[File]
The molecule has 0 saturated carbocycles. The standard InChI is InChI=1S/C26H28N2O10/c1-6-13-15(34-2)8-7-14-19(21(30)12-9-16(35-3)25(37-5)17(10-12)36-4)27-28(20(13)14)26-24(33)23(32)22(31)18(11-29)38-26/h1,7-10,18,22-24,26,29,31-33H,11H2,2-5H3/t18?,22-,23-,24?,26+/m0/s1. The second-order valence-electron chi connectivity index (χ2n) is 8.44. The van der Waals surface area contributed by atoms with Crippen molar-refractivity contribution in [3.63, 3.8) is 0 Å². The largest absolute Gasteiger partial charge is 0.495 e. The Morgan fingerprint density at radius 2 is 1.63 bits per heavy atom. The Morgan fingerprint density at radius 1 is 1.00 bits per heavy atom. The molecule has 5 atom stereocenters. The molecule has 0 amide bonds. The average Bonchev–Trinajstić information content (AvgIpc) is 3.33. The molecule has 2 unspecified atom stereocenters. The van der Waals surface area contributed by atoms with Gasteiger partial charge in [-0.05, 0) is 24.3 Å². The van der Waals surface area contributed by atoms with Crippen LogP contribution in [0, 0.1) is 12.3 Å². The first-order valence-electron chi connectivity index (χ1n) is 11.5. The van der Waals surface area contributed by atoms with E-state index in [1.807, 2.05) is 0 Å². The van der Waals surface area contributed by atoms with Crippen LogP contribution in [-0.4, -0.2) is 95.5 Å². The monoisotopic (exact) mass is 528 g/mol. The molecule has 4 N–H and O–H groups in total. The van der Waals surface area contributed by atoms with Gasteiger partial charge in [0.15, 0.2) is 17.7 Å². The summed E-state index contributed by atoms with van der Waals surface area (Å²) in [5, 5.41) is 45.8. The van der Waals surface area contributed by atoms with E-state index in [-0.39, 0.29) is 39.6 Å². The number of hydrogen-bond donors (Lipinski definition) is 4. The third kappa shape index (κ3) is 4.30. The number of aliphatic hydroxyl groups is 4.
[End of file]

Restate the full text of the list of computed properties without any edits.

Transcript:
The molecule has 0 saturated carbocycles. The standard InChI is InChI=1S/C26H28N2O10/c1-6-13-15(34-2)8-7-14-19(21(30)12-9-16(35-3)25(37-5)17(10-12)36-4)27-28(20(13)14)26-24(33)23(32)22(31)18(11-29)38-26/h1,7-10,18,22-24,26,29,31-33H,11H2,2-5H3/t18?,22-,23-,24?,26+/m0/s1. The second-order valence-electron chi connectivity index (χ2n) is 8.44. The van der Waals surface area contributed by atoms with Crippen molar-refractivity contribution in [3.63, 3.8) is 0 Å². The largest absolute Gasteiger partial charge is 0.495 e. The Morgan fingerprint density at radius 2 is 1.63 bits per heavy atom. The Morgan fingerprint density at radius 1 is 1.00 bits per heavy atom. The molecule has 5 atom stereocenters. The molecule has 0 amide bonds. The average Bonchev–Trinajstić information content (AvgIpc) is 3.33. The molecule has 2 unspecified atom stereocenters. The van der Waals surface area contributed by atoms with Gasteiger partial charge in [-0.05, 0) is 24.3 Å². The van der Waals surface area contributed by atoms with Crippen LogP contribution in [0, 0.1) is 12.3 Å². The first-order valence-electron chi connectivity index (χ1n) is 11.5. The van der Waals surface area contributed by atoms with E-state index in [1.807, 2.05) is 0 Å². The van der Waals surface area contributed by atoms with Crippen LogP contribution in [-0.4, -0.2) is 95.5 Å². The monoisotopic (exact) mass is 528 g/mol. The molecule has 4 N–H and O–H groups in total. The van der Waals surface area contributed by atoms with Gasteiger partial charge in [0.15, 0.2) is 17.7 Å². The summed E-state index contributed by atoms with van der Waals surface area (Å²) in [5, 5.41) is 45.8. The van der Waals surface area contributed by atoms with E-state index in [-0.39, 0.29) is 39.6 Å². The number of hydrogen-bond donors (Lipinski definition) is 4. The third kappa shape index (κ3) is 4.30. The number of aliphatic hydroxyl groups is 4.